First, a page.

Granted you wouldn't want to illustrate a word that children or parents might interpret as being acceptable. A good teacher would not demonstrate that but observing Annica I can see she is a beginning teacher who might need a little guidance. So consider this "guidance" Annica - you are a teacher and you represent all of us teachers. We aren't in our 20's or even 40's - we've been in the trenches and we know that beginning teaching is very challenging. But you must remember that you are a model for children that we hope you expect to grow up to be good decent human beings. Some adults need that guidance as well. And yes, children will already know these words (pay attention parents) but it is not up to you to teach it to them. You, the teacher, are to teach to the highest professional level.
As for the "um" and the clicking noise at the end of a sentence - that is something you can correct easily - try to record your lessons and listen. Remember - you represent the most respected of professions, your language must be accurate, acceptable and reflect the knowledge of your subject area,
You did a good lesson in hand lettering and covered the most important concepts for a beginner to know. It's a shame that some of the reviewers refused to watch the rest of your lessons and some of them even complained about your silence as you did the letters. Perhaps a little more understanding on their part could have been more beneficial, particularly since one of them was a gifted educator (my Masters also), and did not recognize the cognitive mind working and literally submerged in your lettering skills. This is a fine class and I hope you continue to do more. You are organized, give a lot of information and demonstrate impeccably. Good luck...from your Mentor Teacher.
a Creativelive Student
Rating this is difficult because there are positives and negatives. I watched the course and enjoyed it, but there isn't enough information and education to validate purchasing it. For a graphic designer or someone who knows typography and wants to have a fun challenge around hand drawn lettering, it's fine. However, it's not a course for absolute beginners because the presenter speaks about typographic principles and assumes the audience knows the names of the parts of type when giving directions and doesn't provide enough explanations. There is no history given as to why letterforms are drawn the way they are, whether as traditional hand lettering, calligraphy or even in sign painting, other than the passing recommendation for viewers to research this. All of the comments here are correct. I too was surprised to see the F-word in a featured piece and the lack of contrast when watching her draw was a problem. CreativeLive needs to vet new presenters and perhaps have them do a dry-run of the lessons to critique them. Additionally, her"umms", "super" and "super fun" fillers are tiresome. I think the presenter is talented and has a lot to offer but this felt more like a design challenge rather than an educational course. It would have been useful to primarily show professional applications rather than so many self-directed projects. There is another hand lettering /calligraphy course I watched part of previously that was a better "101" course, to which this course would be an appropriate follow-up.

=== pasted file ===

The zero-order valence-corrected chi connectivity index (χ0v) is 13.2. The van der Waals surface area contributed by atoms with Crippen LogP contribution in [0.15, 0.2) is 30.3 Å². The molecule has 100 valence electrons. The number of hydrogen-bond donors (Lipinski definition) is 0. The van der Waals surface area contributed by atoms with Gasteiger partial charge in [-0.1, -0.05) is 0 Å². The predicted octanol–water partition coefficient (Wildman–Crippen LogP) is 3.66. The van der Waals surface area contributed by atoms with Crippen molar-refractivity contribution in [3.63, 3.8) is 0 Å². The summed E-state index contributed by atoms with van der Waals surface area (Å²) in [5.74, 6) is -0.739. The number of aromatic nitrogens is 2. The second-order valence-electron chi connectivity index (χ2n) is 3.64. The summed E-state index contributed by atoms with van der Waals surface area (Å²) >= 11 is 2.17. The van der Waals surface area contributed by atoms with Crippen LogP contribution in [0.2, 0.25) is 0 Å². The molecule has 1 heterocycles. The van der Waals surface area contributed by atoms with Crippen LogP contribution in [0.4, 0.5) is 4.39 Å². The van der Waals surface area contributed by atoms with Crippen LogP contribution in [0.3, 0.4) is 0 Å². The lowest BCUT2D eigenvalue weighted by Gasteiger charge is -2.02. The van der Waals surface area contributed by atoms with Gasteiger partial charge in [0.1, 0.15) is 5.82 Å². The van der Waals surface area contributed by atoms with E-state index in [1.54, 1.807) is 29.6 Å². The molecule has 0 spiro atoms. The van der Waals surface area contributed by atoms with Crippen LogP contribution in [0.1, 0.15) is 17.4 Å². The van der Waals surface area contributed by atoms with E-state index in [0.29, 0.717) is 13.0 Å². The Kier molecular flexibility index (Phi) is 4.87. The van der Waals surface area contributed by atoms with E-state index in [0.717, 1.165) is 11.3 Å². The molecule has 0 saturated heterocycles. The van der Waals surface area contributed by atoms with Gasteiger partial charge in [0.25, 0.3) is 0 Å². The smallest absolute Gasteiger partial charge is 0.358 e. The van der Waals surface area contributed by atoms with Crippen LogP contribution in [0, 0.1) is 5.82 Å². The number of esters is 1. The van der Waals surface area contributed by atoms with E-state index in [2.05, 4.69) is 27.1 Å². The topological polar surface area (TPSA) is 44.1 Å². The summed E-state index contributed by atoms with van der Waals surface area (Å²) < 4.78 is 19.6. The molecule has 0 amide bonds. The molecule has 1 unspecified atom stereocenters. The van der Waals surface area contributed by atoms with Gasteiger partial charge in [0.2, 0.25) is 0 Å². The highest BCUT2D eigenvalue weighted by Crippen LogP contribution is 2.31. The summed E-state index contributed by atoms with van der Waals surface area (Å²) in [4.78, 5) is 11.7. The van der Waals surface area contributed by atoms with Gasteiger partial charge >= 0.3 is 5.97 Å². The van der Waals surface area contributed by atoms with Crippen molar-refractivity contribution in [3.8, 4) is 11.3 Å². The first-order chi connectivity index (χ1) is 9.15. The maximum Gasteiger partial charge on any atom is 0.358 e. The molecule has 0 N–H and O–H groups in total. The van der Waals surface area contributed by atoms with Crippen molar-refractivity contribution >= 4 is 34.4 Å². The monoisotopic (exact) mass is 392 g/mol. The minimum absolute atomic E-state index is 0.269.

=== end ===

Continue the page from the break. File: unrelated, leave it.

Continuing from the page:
This class was exactly what I needed to re-gain confidence in hand lettering. I majored in illustration 10+ years ago and while I did take a typography class in school, it's been many years and I was feeling rusty and nervous about hand lettering. This class refreshed my memory on various typography principles and gave me ideas on various styles I can reference to create my own lettering. I love the format where I can watch her example and then try it for myself - it's like training wheels and works perfectly for me as a visual learner. Annica is obviously a pro at what she does and she's also really good at explaining what she's doing and why. I am really happy with this class and thankful to Annica for sharing her knowledge and experience.